By stating all those reasons, you’re not actually disproving my point. Yes, veterans matter. Yes, poor, White people matter. Yes, Black people can be horrible to each other. Now why does that then mean#blacklivesmatter is unnecessary?? As one of my former third grade students stated, it doesn’t say #ONLYblacklivesmatter, it means that #blacklivesmatterTOO because Black people have been treated badly for a long time.
Your reply also greatly assumes that I didn’t already know these things, that I just made this post and have never considered all of the points you made. Like, I’m just speaking out of my butt. But, if you were to look, not even closely, but like out of the side of your eye for a split second, you’d know that I have committed my life to studying about racial oppression and other forms of injustice and I speak from a place of earned authority. My thoughts and opinions are not misplaced ramblings just because I feel like being mean to White people today. I don’t like to flaunt my PhD, but when I do, I make sure it’s for privileged and unaware White men. Seriously. I feel like I have to make that clear every once in awhile to remind the people that, yes I am Black, and I live some of the experiences I talk/write about, but I also have read countless books and articles, written miles of papers and presented at conferences, and taught classes and sat in classes and workshops facilitated by some of the most seasoned minds on race and equity in the entire world. I know a thing or two about a thing or two.
Fourthly, you didn’t actually address anything in the meme or attempt to engage me and my ideas. You immediately went to defending your own stagnant views, using empathy-inducing examples of whiteness juxtaposed with violent examples of Blackness to illustrate your point. But, I shouldn’t be surprised. White supremacy intentionally does this: perpetuates the differences of our experiences to keep us on opposite sides of this struggle, ensuring that there will always be a struggle. Because if we were to look at any ONE of the issues you brought up from multiple perspectives (e.g. poor White people, poor Black people, poor, Latinx people) the disparate inequities along lines of race would be clear and your argument immediately dismantled. It’s not that no one cares about poor, White people. It’s that poor, White people still don’t have the same life experiences and challenges that poor people of color do and we are just trying to be honestly heard.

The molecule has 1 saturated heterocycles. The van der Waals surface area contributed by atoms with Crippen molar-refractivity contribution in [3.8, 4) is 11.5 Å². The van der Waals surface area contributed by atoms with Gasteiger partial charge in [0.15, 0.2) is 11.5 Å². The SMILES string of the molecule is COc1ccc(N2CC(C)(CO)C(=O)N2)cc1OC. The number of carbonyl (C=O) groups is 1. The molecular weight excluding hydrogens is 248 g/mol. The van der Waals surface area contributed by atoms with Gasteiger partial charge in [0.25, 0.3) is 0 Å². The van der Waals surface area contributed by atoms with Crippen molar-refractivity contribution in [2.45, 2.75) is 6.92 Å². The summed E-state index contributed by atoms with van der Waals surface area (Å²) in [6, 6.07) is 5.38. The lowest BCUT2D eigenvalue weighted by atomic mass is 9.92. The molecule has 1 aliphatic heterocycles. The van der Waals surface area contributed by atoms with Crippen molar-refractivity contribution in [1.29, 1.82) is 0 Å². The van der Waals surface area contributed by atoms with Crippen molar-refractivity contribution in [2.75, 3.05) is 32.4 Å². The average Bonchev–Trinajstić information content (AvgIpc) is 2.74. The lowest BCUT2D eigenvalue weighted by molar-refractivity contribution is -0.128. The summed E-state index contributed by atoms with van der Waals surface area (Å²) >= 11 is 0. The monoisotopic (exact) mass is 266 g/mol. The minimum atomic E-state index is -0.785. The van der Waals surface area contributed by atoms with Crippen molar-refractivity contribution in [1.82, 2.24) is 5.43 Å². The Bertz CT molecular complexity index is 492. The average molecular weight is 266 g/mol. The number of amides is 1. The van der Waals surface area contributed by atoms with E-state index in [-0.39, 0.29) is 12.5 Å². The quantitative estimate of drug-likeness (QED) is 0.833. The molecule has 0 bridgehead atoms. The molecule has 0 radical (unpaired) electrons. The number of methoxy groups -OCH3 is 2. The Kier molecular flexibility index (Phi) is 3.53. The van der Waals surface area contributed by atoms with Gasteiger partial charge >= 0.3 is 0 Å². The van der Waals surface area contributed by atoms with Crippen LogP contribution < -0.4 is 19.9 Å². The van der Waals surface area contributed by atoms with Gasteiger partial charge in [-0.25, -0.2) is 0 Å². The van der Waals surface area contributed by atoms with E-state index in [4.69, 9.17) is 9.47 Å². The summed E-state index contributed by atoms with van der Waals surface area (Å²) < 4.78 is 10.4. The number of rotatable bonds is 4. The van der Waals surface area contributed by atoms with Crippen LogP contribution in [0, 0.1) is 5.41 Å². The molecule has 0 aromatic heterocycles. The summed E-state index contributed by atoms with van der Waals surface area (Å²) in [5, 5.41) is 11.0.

Finally, when I posted this, it was about the point in life where I started to think, if one more (White) person tries to tell me ‘bout my life… I am Black! So, believe it or not, I know what it’s like to live as a Black person. Stop trying to erase my interpretation of my own lived experiences. You can’t tell my story better than me. So just stop.